A global network dedicated to protecting human and natural coastal communities.

Resilience Mapping

The coastal resilience approach and mapping are informing restoration, adaptation and conservation decisions around the world.

Risk Exploration

Explore where people, property and natural resources are most at risk

Restoration Efforts

Examine both ecological and socio-economic factors that determine the success of restoring coastal habitats

Resilient Communities

Inform communities about their options, identify adaptation solutions, and track their success

Satellite image of Hurrican Sandy approaching the east coast of the United States. Hurricane Sandy was a hurricane that devastated portions of the Caribbean and the Mid-Atlantic and Northeastern United States during late October 2012, with lesser impacts in the Southeastern and Midwestern states and Eastern Canada. Sandy, classified as the eighteenth named storm and tenth hurricane of the 2012 Atlantic hurricane season, was a Category 2 storm at its peak intensity. While it was a Category 1 storm off the coast of the Northeastern United States, the storm became the largest Atlantic hurricane on record (as measured by diameter, with winds spanning 1,100 miles (1,800 km). PHOTO CREDIT: NASA

Featured Story and News

Recommendations from the President’s Task Force on Climate Preparedness Unveiled

Des Moines Mayor Frank Cownie shares his climate resilience priorities in roundtable discussion with the with members of the President’s State, Local, and Tribal Leaders Task Force on Climate Preparedness and Resilience. (Photo by Office of Intergovernmental Affairs)

Des Moines Mayor Frank Cownie shares his climate resilience priorities in roundtable discussion with the with members of the President’s State, Local, and Tribal Leaders Task Force on Climate Preparedness and Resilience. (Photo by Office of Intergovernmental Affairs)

Contributed by Sarah Woodhouse Murdock – Director, U.S. Climate Change Adaptation Policy, The Nature Conservancy

The U.S. Office of the President has released the recommendations of the President’s State, Local and Tribal Leaders Task Force on Climate Preparedness and Resilience and made some associated new Executive Actions. To read the factsheet for more information click here. The Task Force comprises Governors, Mayors, county executives and Tribal leaders from across the country who are experiencing climate change impacts ranging from more severe droughts and wildfires to record heat waves and damaging storms. These leaders from around the country met over the past year to craft these recommendations as to how the federal government can work to enhance the nation’s resilience to climate change. They have informed their recommendations through their real world examples from around the country that demonstrate how climate changes are impacting their communities now in profound ways that threaten lives and livelihoods of the people and places that that represent. Importantly, the Task Force recommendations recognize the role that nature plays in reducing threats posed by climate change. They specifically call out the role that natural systems like coastal wetlands, floodplains, oyster reefs and coral reefs play in reducing flood risks and providing additional essential services for people and nature. For more information, science and reports on the role that habitats play in coastal resilience visit: http://coastalresilience.org/our-work/habitats/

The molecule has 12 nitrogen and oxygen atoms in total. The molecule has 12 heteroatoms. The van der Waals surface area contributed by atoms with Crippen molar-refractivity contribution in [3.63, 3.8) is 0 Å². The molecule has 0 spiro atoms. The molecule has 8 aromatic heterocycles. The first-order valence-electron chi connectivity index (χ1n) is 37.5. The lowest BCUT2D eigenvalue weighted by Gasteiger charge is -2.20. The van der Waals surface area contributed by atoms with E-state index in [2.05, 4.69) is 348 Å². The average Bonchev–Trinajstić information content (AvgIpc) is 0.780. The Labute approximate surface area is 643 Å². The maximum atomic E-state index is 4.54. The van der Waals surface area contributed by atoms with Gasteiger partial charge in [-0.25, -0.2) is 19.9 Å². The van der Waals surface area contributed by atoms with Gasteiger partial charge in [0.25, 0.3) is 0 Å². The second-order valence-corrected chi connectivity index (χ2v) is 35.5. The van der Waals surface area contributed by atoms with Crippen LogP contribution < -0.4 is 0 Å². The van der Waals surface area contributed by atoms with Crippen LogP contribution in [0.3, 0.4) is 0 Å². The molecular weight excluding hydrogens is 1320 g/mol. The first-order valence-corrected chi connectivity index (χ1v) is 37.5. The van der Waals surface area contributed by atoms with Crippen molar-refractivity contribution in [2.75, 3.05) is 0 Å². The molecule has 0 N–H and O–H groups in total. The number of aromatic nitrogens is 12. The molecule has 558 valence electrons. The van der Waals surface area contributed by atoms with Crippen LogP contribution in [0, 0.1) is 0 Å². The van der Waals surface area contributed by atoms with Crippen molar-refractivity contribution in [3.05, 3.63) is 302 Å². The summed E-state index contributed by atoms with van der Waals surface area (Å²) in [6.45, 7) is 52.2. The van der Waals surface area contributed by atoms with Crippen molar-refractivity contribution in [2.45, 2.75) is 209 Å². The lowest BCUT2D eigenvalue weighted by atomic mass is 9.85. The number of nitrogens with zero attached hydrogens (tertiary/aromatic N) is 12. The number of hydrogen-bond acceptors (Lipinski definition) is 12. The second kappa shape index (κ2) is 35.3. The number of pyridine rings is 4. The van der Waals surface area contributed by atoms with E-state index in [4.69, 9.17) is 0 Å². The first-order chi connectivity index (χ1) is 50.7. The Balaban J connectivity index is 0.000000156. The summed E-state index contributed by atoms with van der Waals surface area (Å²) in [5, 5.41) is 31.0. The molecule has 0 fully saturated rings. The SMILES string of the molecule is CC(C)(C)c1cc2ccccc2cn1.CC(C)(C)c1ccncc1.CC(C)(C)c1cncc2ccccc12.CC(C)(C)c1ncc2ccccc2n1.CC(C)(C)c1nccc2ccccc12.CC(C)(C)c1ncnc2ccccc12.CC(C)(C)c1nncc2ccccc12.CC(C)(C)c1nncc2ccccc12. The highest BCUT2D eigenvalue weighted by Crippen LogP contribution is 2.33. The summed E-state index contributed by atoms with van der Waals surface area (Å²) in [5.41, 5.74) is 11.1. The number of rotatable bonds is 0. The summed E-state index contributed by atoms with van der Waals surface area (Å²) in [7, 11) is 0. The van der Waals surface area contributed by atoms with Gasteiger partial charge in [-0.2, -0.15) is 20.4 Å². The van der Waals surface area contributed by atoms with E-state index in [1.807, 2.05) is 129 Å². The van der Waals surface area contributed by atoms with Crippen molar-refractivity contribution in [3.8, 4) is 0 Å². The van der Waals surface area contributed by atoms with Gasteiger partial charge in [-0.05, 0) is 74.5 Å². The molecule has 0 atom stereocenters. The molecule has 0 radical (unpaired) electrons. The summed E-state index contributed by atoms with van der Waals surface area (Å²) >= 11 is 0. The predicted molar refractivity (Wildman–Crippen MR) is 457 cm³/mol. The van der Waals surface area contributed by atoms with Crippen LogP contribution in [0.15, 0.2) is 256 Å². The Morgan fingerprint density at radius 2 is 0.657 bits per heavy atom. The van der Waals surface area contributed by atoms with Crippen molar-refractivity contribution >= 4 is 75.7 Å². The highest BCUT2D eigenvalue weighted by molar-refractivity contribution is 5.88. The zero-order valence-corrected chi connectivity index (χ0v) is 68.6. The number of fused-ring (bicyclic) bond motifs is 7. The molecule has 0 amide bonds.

Along with the Task Force recommendations, the White House also released a new Climate Resilience Toolkit , a clearing house of tools and information that enables local planners to more easily assess their vulnerability to climate change impacts and develop solutions to lessen and adapt to these impacts. The Task Force also calls for tools like the ones provided in this toolkit to be provided so that scientifically sound information is more easily accessible. The Nature Conservancy’s Coastal Resilience 2.0 tool is a featured piece of this toolkit and provides not only visualization of risk but real solutions to build coastal resilience.

Read more about TNC’s Coastal Resilience Tool and how it relates to two other federal mapping tools mentioned in the toolkit (e.g. NOAA’s Sea Level Rise Viewer and Surging Seas Risk Finder) in the NEW tool comparison fact sheet (click here to download) that was published by TNC and NOAA this month on www.coastalresilience.org.

Contact:
Sarah Murdock smurdock@tnc.org